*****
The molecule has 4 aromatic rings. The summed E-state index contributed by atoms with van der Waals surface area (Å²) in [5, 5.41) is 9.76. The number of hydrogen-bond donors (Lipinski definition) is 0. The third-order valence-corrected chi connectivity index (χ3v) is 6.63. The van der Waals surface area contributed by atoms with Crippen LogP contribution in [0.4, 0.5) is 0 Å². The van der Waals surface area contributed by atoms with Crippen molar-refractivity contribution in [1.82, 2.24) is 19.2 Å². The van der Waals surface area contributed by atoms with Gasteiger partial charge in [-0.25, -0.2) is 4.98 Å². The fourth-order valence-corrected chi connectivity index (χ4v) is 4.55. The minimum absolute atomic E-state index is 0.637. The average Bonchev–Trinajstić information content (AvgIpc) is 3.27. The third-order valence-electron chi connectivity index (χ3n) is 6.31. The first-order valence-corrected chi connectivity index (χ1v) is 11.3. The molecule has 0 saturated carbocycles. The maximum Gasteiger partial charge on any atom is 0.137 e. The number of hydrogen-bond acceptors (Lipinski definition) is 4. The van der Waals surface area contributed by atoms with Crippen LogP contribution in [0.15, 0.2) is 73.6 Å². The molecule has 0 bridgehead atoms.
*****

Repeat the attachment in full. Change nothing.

The molecule has 4 aromatic rings. The summed E-state index contributed by atoms with van der Waals surface area (Å²) in [5, 5.41) is 9.76. The number of hydrogen-bond donors (Lipinski definition) is 0. The third-order valence-corrected chi connectivity index (χ3v) is 6.63. The van der Waals surface area contributed by atoms with Crippen LogP contribution in [0.4, 0.5) is 0 Å². The van der Waals surface area contributed by atoms with Crippen molar-refractivity contribution in [1.82, 2.24) is 19.2 Å². The van der Waals surface area contributed by atoms with Gasteiger partial charge in [-0.25, -0.2) is 4.98 Å². The fourth-order valence-corrected chi connectivity index (χ4v) is 4.55. The minimum absolute atomic E-state index is 0.637. The average Bonchev–Trinajstić information content (AvgIpc) is 3.27. The third-order valence-electron chi connectivity index (χ3n) is 6.31. The first-order valence-corrected chi connectivity index (χ1v) is 11.3. The molecule has 0 saturated carbocycles. The maximum Gasteiger partial charge on any atom is 0.137 e. The number of hydrogen-bond acceptors (Lipinski definition) is 4. The van der Waals surface area contributed by atoms with Crippen LogP contribution in [0.15, 0.2) is 73.6 Å². The molecule has 0 bridgehead atoms.